Drinking Alcohol Is More Harmful To Young People Than Previously Thought, According To Study

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While many studies claim that moderate alcohol consumption has potential health benefits, new research suggests that drinking alcohol is more harmful to younger people than it is helpful. A study published in the Journal of Studies on Alcohol and Drugs found that younger people, particularly those between the ages of 20 and 49, have a higher risk for alcohol-related illness and premature death. On the other hand, people over 50, who are reportedly the focus of most alcohol-benefit studies, have a higher rate of health benefits from alcohol.

Researchers used data from the U.S. Centers for Disease Control and ran it through a software program to determine deaths attributed to alcohol, as well as potential reduced lifespan because of alcohol, by age group. The research broke down alcohol-related causes of death into several categories, including transportation accidents, violence, physical injuries like falling or drowning, alcohol toxicity, and myriad medical problems.

The study noted that because research is often focused on older populations, negative health consequences related to drinking alcohol are likely underestimated, especially for younger people. The data showed that almost 36 percent of deaths caused by alcohol occurred in the 20-49 age group. Less than 5 percent of people in the same age group had health benefits from drinking alcohol while 80 percent of people over 65 experienced benefits.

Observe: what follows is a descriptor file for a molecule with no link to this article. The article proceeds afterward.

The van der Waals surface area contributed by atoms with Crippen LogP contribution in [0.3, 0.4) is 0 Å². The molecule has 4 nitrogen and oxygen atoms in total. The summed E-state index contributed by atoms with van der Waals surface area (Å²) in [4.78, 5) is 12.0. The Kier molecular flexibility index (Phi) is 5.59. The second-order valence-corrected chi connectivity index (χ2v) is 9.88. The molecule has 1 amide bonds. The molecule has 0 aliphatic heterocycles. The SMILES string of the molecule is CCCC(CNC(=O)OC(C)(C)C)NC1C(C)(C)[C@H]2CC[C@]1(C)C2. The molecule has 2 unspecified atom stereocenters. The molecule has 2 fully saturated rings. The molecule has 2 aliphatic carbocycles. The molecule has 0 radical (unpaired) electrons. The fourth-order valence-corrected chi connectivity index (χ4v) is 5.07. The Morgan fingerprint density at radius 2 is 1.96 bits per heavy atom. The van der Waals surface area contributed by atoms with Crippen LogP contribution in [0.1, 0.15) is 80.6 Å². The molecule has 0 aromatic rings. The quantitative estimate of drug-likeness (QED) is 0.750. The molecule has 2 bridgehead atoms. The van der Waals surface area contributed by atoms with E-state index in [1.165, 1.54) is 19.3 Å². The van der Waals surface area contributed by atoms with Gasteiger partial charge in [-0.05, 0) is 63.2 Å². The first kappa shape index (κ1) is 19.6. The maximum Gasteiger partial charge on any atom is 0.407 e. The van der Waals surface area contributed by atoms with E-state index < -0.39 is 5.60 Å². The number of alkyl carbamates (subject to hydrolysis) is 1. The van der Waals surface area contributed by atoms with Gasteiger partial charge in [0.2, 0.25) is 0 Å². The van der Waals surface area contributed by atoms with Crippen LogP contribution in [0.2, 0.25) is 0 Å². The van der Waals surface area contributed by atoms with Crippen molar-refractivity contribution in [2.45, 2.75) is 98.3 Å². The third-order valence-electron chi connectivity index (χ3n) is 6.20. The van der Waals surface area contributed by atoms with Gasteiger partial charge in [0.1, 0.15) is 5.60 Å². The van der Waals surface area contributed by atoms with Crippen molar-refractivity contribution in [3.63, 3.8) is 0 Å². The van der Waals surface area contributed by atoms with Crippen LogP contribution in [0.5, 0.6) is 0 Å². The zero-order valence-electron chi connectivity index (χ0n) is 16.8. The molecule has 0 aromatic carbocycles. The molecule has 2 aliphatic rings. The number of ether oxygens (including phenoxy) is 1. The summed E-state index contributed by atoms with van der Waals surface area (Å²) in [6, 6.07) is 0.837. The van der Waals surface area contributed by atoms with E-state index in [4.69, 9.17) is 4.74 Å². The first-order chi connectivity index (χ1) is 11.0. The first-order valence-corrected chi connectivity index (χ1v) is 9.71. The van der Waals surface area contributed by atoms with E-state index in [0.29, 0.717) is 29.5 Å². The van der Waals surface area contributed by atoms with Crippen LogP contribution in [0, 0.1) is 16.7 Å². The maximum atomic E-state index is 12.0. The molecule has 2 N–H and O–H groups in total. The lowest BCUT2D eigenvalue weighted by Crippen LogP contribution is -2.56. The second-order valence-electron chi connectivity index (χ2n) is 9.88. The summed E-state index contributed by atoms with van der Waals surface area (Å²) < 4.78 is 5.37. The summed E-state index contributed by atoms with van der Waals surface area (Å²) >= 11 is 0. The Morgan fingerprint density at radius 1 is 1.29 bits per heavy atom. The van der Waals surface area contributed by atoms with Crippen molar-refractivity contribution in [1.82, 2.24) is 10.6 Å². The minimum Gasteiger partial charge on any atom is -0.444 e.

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"Overall, this study adds to the literature questioning protective effects for alcohol on all-cause mortality. However, it is important to acknowledge that there are many reasons why people choose to drink or not to drink alcohol apart from its health effects, and that most who choose to drink can do so with relatively low risk," the study, which was led by Dr. Timothy Naimi at Boston Medical Center's Clinical Addiction Research and Education Unit, explained.

A 2018 study published in the journal The Lancet found that alcohol-related deaths are on the rise among women in particular, and a 2010 study published in the journal Life Sciences found that women with alcohol use disorder have a greater risk of death than men with AUD. The study noted that this may be because AUD has been primarily studied in men, which means women are less likely to see help and those who do enter treatment might not always receive the appropriate care.

"Because men and women respond differently to alcohol, treatments for alcoholism also need to take into account sex difference in alcoholic complications," the Life Sciences study reported. "Women are often passive in seeking help and are less likely to enter treatment groups due to the associated social stigma. Women are also less likely to be encouraged by a partner to seek assistance."

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In addition, because alcohol is not always recorded as contributing to a cause of death, the number of alcohol-related deaths could be underreported. For example, an alcohol-related cardiac episode that results in death might just be recorded as a heart attack. A 2014 study also published in the Journal of Studies on Alcohol and Drugs found that the role of alcohol in traffic-related deaths is "vastly underreported."

"Injuries are the leading cause of death for Americans younger than 45, according to the Centers for Disease Control and Prevention. And it's important to have a clear idea of alcohol's role in those deaths," Ralph Hingson, Sc.D., of the U.S. National Institute on Alcohol Abuse and Alcoholism, said in a press release. "We need to have a handle on what's contributing to the leading cause of death among young people."

If you or someone you know is seeking help for substance use, you can call the SAMHSA National Helpline at 1-800-662-HELP (4357).